Election Day is Saturday May 9th. Polls close at 7:00, then shortly thereafter, two candidates will start preparing to serve on the board and the other five will fade back. I am asking you to vote for me, because my varied experience makes me the most qualified to serve and I have expressed the most specific vision to get things accomplished.
Experience with the struggling — I am one of only two candidates who grew up here in San Marcos, and my wife did as well. We attended schools that others have merely visited, and we have four children from 4 to 16 so we have seen, firsthand and recently, every level of schools in the district. Through our church and nonprofit work, we have been a part of neighborhood engagement that worked and seen a lot that didn’t. Throughout the campaign, I have talked the most about the poverty 70% of our students are stuck in, and it is one of the driving forces behind my desire to serve on the Board and improve their future. For more, please read this.
Experience with the other 30% — The 30% of kids who pay full price for their lunch don’t get as much talk and attention in our district. As a result, we have seen many local families send their kids to private schools or neighboring public schools. This trend has a tendency to snowball – kids who perform better on standardized tests leave, their exit causes our scores to lag which causes new families to locate elsewhere and exacerbates our challenges. That is not the future that I want for our schools, but you don’t reverse the trend by cutting GT coordinators, cutting fine arts, or by spending more and more class time on test preparation. We need to listen to what parents have to say; we don’t need to lecture parents or tell them that what they have seen and experienced is not true. Parents who have choices won’t choose second best for their kids, so we have to make the tough choices necessary to make sure that San Marcos is the best choice for all kids.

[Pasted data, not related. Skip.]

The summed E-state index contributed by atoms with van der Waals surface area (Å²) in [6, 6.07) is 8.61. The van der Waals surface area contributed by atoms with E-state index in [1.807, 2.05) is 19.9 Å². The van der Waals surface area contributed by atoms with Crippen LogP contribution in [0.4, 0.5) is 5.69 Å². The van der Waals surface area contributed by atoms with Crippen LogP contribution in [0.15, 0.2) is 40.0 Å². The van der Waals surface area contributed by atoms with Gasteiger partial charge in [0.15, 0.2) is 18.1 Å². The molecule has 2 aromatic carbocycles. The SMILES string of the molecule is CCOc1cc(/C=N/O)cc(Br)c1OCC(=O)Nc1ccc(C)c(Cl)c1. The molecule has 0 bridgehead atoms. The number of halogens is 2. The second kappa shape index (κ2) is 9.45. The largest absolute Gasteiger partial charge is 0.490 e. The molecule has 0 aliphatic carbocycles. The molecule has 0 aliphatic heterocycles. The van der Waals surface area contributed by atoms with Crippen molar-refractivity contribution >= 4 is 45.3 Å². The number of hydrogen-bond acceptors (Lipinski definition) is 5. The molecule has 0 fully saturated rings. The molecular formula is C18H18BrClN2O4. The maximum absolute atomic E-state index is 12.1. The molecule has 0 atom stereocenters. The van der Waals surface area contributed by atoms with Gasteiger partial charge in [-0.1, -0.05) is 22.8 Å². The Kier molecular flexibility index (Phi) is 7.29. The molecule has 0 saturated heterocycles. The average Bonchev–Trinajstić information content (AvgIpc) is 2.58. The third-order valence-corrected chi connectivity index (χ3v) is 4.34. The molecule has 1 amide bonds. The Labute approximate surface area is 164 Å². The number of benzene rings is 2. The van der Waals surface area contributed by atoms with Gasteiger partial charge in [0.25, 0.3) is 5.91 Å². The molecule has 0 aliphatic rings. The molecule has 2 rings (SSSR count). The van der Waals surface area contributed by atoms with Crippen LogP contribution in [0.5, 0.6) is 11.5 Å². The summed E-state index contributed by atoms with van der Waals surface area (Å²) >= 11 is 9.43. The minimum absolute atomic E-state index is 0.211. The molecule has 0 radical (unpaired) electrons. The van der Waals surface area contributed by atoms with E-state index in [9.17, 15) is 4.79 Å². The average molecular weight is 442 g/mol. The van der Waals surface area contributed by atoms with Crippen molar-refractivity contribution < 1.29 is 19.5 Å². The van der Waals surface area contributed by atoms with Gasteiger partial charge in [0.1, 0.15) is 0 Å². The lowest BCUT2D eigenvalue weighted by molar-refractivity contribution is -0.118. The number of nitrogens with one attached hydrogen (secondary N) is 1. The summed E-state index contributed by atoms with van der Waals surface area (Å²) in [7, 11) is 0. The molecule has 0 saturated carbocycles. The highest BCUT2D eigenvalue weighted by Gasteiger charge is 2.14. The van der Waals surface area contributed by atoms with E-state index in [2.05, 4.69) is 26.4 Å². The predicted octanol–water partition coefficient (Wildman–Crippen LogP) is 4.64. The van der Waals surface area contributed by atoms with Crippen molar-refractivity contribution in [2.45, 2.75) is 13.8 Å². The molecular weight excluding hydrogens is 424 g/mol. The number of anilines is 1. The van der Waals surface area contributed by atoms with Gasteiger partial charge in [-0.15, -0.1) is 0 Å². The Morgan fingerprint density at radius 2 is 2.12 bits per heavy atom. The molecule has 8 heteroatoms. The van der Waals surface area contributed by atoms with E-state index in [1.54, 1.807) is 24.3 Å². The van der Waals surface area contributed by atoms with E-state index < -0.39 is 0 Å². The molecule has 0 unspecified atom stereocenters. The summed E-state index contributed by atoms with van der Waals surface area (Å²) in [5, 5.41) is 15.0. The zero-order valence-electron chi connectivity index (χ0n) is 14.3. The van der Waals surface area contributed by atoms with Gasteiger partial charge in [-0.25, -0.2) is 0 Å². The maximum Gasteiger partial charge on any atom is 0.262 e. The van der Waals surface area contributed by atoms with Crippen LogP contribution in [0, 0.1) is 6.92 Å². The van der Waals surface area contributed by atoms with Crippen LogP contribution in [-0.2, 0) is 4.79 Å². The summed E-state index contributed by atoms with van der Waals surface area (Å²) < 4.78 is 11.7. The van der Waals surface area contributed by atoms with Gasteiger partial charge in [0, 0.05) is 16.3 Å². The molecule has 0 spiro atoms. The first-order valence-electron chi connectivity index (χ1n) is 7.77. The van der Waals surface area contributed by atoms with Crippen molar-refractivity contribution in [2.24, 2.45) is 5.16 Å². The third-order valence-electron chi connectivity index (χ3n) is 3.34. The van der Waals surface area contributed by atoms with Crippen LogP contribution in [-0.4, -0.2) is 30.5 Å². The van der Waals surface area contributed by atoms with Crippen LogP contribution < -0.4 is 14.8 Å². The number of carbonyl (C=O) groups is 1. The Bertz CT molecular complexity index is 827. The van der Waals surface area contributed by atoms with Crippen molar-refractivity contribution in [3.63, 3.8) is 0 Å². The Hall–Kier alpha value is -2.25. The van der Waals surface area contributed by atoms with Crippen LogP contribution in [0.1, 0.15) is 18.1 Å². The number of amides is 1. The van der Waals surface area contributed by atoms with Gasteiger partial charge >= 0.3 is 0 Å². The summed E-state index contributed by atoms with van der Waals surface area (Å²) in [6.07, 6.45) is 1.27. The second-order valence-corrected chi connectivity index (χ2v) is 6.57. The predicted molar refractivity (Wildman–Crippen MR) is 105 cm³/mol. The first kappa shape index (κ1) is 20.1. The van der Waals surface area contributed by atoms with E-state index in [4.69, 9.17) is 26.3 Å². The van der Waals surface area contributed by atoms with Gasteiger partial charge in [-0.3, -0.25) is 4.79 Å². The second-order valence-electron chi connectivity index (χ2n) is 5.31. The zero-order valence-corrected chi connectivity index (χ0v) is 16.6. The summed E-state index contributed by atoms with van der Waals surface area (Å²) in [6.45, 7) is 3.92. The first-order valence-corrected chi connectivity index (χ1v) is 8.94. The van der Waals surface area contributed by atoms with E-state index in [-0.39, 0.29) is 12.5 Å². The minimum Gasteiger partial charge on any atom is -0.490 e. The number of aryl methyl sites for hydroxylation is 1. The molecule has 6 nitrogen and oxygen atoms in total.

Work Experience — I am one of only two candidates who currently work in the private sector and outside education, and I think varied professional experience is a big advantage to any board. When a board is predominantly folks from education and the public sector, there are many voices and experiences left out of the decision process. Plus, our board has been dysfunctional at times and too often in conflict, so my experience as an attorney dealing all day in conflict uniquely qualifies me to resolve a lot of the tension. Finally, I have seen bad things come from individual board members who delve too deeply into what should be within the province of campus heads and administrators — being a board member is not designed to be a full-time job, and it won’t be for me.
Specific and Accountable — I have openly and clearly stated that I do not support using fund balance for an administration building, that I oppose further use of waivers that allow elementary class sizes in excess of 22, that the district should cover the full cost of health insurance for its teachers, and that I will not support a budget that does not increase the percentage of money going into instruction from its current level of 58.3% to 60% in the first year and to even more in the years that follow. These are specific ways that I believe we can achieve my vision of putting all our focus and resources into the classroom where a great teacher inspires students. As a voter, you cannot hold the other candidates to their vague ideas, but you can hold me accountable to these specific promises.
In the past, voters have taken a chance on candidates who have ignored real challenges in favor of nice talk of perception issues, but such naivety has slowed down our schools improvement. We can’t take a chance this time; there are 7500 kids in our district right now and they cannot wait another three years for a board that is ready to make the tough choices required to give them the education they deserve. Vote for me tomorrow and let me go to work for you.